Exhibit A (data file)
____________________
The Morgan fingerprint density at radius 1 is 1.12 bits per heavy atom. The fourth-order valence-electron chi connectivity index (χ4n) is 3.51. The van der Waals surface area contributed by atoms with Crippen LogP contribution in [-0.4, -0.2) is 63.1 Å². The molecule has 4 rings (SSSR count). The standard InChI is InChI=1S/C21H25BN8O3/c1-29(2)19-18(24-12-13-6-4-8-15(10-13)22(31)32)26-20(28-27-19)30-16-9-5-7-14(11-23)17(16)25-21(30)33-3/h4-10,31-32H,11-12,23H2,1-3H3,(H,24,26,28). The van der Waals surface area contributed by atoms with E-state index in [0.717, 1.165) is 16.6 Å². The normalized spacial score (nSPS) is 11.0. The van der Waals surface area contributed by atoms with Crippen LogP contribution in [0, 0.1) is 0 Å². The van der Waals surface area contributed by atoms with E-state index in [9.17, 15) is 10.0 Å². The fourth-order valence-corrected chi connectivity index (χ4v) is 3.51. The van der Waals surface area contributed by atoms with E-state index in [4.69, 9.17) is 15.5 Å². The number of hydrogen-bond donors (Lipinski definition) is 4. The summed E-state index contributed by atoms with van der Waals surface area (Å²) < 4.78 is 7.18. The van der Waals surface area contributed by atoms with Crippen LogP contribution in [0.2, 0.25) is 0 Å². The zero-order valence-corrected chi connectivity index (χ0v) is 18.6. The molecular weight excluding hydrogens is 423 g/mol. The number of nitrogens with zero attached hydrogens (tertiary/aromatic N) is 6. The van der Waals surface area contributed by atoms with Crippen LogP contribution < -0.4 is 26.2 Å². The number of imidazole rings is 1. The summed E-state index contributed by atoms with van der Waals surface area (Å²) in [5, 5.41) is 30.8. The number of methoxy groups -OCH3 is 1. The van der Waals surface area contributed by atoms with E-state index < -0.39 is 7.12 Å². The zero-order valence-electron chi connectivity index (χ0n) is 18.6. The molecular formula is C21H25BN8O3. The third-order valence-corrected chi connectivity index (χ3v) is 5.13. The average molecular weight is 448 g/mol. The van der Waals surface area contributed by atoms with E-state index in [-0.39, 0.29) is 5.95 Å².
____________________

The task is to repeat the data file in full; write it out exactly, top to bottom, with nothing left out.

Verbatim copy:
The Morgan fingerprint density at radius 1 is 1.12 bits per heavy atom. The fourth-order valence-electron chi connectivity index (χ4n) is 3.51. The van der Waals surface area contributed by atoms with Crippen LogP contribution in [-0.4, -0.2) is 63.1 Å². The molecule has 4 rings (SSSR count). The standard InChI is InChI=1S/C21H25BN8O3/c1-29(2)19-18(24-12-13-6-4-8-15(10-13)22(31)32)26-20(28-27-19)30-16-9-5-7-14(11-23)17(16)25-21(30)33-3/h4-10,31-32H,11-12,23H2,1-3H3,(H,24,26,28). The van der Waals surface area contributed by atoms with E-state index in [0.717, 1.165) is 16.6 Å². The normalized spacial score (nSPS) is 11.0. The van der Waals surface area contributed by atoms with Crippen LogP contribution in [0, 0.1) is 0 Å². The van der Waals surface area contributed by atoms with E-state index in [9.17, 15) is 10.0 Å². The fourth-order valence-corrected chi connectivity index (χ4v) is 3.51. The van der Waals surface area contributed by atoms with E-state index in [4.69, 9.17) is 15.5 Å². The number of hydrogen-bond donors (Lipinski definition) is 4. The summed E-state index contributed by atoms with van der Waals surface area (Å²) < 4.78 is 7.18. The van der Waals surface area contributed by atoms with Crippen LogP contribution in [0.2, 0.25) is 0 Å². The zero-order valence-corrected chi connectivity index (χ0v) is 18.6. The molecular weight excluding hydrogens is 423 g/mol. The number of nitrogens with zero attached hydrogens (tertiary/aromatic N) is 6. The van der Waals surface area contributed by atoms with Crippen LogP contribution < -0.4 is 26.2 Å². The number of imidazole rings is 1. The summed E-state index contributed by atoms with van der Waals surface area (Å²) in [5, 5.41) is 30.8. The number of methoxy groups -OCH3 is 1. The van der Waals surface area contributed by atoms with E-state index < -0.39 is 7.12 Å². The zero-order valence-electron chi connectivity index (χ0n) is 18.6. The molecular formula is C21H25BN8O3. The third-order valence-corrected chi connectivity index (χ3v) is 5.13. The average molecular weight is 448 g/mol. The van der Waals surface area contributed by atoms with E-state index in [-0.39, 0.29) is 5.95 Å².